Hugh T. Ferguson
April 29, 2021
As President Joe Biden marks his first 100 days in office, the House Education and Labor Committee wasted no time in delving into his newly unveiled proposal, the American Families Plan, and how the size and scope of those policies would impact the economy.
Committee leaders in their questions to a panel of education and workforce experts took diametrically opposed views on infrastructure, with Democrats largely praising the federal investments and Republicans decrying fiscal irresponsibility.
House Education and Labor Committee Chairman Bobby Scott (D-Va.) expressed optimism in the potential for an economic recovery from the pandemic, citing the rates of vaccine distribution, but warned that the government would need to address rates of unemployment and the rising costs of higher education to ensure equity.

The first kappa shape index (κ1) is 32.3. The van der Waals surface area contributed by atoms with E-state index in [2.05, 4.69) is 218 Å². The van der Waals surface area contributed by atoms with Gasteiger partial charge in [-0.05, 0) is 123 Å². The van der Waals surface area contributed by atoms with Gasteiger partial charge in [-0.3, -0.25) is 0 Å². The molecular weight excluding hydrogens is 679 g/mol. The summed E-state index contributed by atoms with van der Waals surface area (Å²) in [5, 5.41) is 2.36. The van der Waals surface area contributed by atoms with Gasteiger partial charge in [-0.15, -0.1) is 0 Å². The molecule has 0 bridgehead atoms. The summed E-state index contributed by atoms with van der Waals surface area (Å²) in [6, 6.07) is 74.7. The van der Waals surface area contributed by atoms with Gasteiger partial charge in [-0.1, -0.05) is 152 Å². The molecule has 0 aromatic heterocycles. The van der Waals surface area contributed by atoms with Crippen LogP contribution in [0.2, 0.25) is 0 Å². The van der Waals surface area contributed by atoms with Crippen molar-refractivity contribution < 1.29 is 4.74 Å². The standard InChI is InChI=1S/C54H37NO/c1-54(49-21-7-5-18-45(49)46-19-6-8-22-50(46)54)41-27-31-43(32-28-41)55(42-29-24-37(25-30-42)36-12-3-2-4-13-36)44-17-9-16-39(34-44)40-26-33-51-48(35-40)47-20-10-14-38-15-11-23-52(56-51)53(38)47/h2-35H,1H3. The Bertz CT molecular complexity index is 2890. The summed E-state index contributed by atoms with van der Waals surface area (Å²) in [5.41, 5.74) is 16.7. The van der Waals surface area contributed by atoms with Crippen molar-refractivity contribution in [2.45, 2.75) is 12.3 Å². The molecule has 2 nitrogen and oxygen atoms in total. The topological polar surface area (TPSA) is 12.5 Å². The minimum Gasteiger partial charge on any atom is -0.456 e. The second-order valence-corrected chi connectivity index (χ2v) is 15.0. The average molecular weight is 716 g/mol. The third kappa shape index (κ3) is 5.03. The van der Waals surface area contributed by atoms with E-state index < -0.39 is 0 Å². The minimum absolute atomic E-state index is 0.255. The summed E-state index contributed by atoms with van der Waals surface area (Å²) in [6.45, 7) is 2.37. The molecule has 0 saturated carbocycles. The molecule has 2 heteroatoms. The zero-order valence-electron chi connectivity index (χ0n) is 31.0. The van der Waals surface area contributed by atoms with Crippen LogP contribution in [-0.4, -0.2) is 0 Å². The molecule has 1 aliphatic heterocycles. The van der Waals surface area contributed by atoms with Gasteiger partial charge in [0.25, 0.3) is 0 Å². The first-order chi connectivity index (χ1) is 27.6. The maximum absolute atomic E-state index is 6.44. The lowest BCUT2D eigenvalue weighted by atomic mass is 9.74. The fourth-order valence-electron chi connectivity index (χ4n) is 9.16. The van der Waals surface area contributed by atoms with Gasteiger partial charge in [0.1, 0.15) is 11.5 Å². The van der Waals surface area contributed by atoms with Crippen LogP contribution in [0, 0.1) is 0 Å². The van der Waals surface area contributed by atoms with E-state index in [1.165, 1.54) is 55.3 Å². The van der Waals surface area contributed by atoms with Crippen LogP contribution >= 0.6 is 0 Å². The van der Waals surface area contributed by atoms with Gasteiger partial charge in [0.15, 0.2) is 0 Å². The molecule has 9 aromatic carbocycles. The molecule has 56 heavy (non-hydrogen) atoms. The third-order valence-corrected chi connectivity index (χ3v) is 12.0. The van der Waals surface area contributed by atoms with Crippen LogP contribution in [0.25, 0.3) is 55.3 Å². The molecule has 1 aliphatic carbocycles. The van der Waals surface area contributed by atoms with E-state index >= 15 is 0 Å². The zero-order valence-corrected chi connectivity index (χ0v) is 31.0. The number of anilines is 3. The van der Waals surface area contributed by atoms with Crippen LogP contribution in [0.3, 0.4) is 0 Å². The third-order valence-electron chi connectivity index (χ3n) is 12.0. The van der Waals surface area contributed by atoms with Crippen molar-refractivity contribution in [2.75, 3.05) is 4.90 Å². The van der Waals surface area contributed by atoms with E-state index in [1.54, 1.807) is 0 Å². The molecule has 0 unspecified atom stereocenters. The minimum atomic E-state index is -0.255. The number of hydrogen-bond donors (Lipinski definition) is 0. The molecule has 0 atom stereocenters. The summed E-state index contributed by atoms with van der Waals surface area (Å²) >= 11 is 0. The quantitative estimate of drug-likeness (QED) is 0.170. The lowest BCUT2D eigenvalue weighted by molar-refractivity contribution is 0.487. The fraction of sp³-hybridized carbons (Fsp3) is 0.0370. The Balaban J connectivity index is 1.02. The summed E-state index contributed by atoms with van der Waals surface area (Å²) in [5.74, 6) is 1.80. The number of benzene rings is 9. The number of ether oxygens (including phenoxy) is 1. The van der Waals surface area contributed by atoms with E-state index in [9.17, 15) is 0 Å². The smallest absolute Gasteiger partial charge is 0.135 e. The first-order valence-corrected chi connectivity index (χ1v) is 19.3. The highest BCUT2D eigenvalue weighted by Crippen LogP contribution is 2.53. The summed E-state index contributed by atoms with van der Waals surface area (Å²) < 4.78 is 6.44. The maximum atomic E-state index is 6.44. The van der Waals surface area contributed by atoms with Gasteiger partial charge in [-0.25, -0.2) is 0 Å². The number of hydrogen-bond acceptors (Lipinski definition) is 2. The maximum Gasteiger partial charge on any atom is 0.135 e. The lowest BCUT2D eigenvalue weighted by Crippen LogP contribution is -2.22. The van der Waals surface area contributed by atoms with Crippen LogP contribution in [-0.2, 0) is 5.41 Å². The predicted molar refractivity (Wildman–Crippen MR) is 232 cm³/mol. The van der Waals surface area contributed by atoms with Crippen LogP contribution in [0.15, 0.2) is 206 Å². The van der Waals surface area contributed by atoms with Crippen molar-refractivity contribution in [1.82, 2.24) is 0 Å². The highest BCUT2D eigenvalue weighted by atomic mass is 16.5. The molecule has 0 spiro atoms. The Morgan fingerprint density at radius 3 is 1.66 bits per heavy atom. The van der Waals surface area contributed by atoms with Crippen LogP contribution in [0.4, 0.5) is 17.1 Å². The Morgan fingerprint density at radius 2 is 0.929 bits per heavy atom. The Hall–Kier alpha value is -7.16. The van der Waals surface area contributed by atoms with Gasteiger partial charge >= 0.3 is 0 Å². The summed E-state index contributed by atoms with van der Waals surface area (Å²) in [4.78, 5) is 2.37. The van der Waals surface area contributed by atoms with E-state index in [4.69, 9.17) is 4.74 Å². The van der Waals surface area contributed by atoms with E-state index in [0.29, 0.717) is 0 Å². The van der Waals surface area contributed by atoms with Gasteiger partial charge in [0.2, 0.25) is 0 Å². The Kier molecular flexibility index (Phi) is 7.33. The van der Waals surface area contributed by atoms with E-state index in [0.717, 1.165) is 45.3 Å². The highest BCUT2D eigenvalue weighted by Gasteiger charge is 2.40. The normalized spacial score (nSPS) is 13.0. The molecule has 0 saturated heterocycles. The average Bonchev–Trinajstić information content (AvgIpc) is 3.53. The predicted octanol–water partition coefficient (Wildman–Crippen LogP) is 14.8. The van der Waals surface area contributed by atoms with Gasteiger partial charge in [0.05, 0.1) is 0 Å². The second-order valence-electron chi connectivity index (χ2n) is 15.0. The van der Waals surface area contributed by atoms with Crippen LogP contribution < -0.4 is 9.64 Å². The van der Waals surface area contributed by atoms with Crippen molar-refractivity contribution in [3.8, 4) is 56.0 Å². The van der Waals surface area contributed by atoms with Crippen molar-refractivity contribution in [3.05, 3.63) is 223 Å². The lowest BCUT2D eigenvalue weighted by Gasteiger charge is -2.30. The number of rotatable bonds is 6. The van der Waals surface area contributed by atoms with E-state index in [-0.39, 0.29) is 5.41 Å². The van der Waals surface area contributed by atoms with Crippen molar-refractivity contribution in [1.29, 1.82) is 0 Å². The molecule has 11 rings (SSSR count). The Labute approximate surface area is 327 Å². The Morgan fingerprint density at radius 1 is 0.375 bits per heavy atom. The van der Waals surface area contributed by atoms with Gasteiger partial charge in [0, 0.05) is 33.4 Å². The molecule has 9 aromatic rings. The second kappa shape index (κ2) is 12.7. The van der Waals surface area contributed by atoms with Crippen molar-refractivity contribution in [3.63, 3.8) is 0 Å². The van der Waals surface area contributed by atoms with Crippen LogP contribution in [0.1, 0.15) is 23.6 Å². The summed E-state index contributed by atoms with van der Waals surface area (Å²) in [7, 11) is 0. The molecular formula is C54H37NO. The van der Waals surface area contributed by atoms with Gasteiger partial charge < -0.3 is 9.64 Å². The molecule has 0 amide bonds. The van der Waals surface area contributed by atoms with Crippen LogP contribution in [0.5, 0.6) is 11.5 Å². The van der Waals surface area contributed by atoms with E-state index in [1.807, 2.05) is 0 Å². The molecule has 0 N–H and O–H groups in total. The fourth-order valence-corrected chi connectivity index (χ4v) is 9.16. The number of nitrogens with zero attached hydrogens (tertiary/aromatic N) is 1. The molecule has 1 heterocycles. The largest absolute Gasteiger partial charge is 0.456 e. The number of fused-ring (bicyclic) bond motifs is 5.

“These challenges have hit some communities harder than others. This is particularly true for low-income individuals and people of color who entered the pandemic with inadequate access to quality child care, education, health care, and workplace protections.” Scott said. “We cannot be satisfied with a return to the pre-pandemic status quo. We have the responsibility to build back an even better economy.”